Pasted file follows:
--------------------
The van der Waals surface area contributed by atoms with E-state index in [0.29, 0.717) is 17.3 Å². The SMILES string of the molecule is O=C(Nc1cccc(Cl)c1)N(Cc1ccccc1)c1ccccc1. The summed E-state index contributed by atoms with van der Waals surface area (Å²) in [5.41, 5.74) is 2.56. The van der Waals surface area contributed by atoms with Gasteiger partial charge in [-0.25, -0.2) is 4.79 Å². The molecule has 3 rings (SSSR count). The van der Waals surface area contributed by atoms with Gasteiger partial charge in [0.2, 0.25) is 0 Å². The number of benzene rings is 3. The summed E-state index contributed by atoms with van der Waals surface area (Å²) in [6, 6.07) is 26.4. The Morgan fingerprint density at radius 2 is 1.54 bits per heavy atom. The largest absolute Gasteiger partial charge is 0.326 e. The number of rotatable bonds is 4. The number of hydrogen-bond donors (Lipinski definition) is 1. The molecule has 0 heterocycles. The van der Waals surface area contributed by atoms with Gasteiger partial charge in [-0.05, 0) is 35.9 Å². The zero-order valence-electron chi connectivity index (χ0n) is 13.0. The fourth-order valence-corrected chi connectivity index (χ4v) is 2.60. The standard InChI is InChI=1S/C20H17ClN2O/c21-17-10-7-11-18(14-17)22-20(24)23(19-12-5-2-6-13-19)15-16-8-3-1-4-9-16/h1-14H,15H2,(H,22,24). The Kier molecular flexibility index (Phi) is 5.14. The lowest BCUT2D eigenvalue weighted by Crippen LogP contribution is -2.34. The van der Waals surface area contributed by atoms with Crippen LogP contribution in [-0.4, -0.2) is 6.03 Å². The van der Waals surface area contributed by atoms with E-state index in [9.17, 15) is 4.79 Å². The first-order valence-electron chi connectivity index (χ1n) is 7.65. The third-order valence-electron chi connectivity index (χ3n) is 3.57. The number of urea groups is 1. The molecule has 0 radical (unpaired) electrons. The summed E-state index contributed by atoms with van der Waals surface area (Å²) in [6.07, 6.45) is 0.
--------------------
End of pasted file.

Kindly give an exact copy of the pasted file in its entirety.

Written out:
The van der Waals surface area contributed by atoms with E-state index in [0.29, 0.717) is 17.3 Å². The SMILES string of the molecule is O=C(Nc1cccc(Cl)c1)N(Cc1ccccc1)c1ccccc1. The summed E-state index contributed by atoms with van der Waals surface area (Å²) in [5.41, 5.74) is 2.56. The van der Waals surface area contributed by atoms with Gasteiger partial charge in [-0.25, -0.2) is 4.79 Å². The molecule has 3 rings (SSSR count). The van der Waals surface area contributed by atoms with Gasteiger partial charge in [0.2, 0.25) is 0 Å². The number of benzene rings is 3. The summed E-state index contributed by atoms with van der Waals surface area (Å²) in [6, 6.07) is 26.4. The Morgan fingerprint density at radius 2 is 1.54 bits per heavy atom. The largest absolute Gasteiger partial charge is 0.326 e. The number of rotatable bonds is 4. The number of hydrogen-bond donors (Lipinski definition) is 1. The molecule has 0 heterocycles. The van der Waals surface area contributed by atoms with Gasteiger partial charge in [-0.05, 0) is 35.9 Å². The zero-order valence-electron chi connectivity index (χ0n) is 13.0. The fourth-order valence-corrected chi connectivity index (χ4v) is 2.60. The standard InChI is InChI=1S/C20H17ClN2O/c21-17-10-7-11-18(14-17)22-20(24)23(19-12-5-2-6-13-19)15-16-8-3-1-4-9-16/h1-14H,15H2,(H,22,24). The Kier molecular flexibility index (Phi) is 5.14. The lowest BCUT2D eigenvalue weighted by Crippen LogP contribution is -2.34. The van der Waals surface area contributed by atoms with Crippen LogP contribution in [-0.4, -0.2) is 6.03 Å². The van der Waals surface area contributed by atoms with E-state index in [9.17, 15) is 4.79 Å². The first-order valence-electron chi connectivity index (χ1n) is 7.65. The third-order valence-electron chi connectivity index (χ3n) is 3.57. The number of urea groups is 1. The molecule has 0 radical (unpaired) electrons. The summed E-state index contributed by atoms with van der Waals surface area (Å²) in [6.07, 6.45) is 0.